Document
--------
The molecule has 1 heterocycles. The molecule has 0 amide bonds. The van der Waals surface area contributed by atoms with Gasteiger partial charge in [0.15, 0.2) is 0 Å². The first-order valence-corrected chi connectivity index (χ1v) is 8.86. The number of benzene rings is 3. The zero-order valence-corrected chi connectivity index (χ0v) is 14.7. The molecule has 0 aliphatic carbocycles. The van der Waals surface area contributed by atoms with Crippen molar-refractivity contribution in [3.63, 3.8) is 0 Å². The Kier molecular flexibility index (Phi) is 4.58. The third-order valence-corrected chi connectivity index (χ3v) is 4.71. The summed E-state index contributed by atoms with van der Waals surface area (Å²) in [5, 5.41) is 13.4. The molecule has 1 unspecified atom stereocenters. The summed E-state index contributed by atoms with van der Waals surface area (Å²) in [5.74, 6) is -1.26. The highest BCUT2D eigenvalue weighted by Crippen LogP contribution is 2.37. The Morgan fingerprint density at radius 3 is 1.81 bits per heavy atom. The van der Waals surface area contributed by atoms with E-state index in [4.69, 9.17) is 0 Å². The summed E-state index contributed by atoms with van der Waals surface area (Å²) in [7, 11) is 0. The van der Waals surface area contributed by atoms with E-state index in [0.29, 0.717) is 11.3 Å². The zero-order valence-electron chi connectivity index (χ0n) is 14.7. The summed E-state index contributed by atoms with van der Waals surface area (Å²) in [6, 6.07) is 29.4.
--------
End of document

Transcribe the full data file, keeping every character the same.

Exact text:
The molecule has 1 heterocycles. The molecule has 0 amide bonds. The van der Waals surface area contributed by atoms with Gasteiger partial charge in [0.15, 0.2) is 0 Å². The first-order valence-corrected chi connectivity index (χ1v) is 8.86. The number of benzene rings is 3. The zero-order valence-corrected chi connectivity index (χ0v) is 14.7. The molecule has 0 aliphatic carbocycles. The van der Waals surface area contributed by atoms with Crippen molar-refractivity contribution in [3.63, 3.8) is 0 Å². The Kier molecular flexibility index (Phi) is 4.58. The third-order valence-corrected chi connectivity index (χ3v) is 4.71. The summed E-state index contributed by atoms with van der Waals surface area (Å²) in [5, 5.41) is 13.4. The molecule has 1 unspecified atom stereocenters. The summed E-state index contributed by atoms with van der Waals surface area (Å²) in [5.74, 6) is -1.26. The highest BCUT2D eigenvalue weighted by Crippen LogP contribution is 2.37. The Morgan fingerprint density at radius 3 is 1.81 bits per heavy atom. The van der Waals surface area contributed by atoms with E-state index in [4.69, 9.17) is 0 Å². The summed E-state index contributed by atoms with van der Waals surface area (Å²) in [7, 11) is 0. The van der Waals surface area contributed by atoms with E-state index in [0.29, 0.717) is 11.3 Å². The zero-order valence-electron chi connectivity index (χ0n) is 14.7. The summed E-state index contributed by atoms with van der Waals surface area (Å²) in [6, 6.07) is 29.4.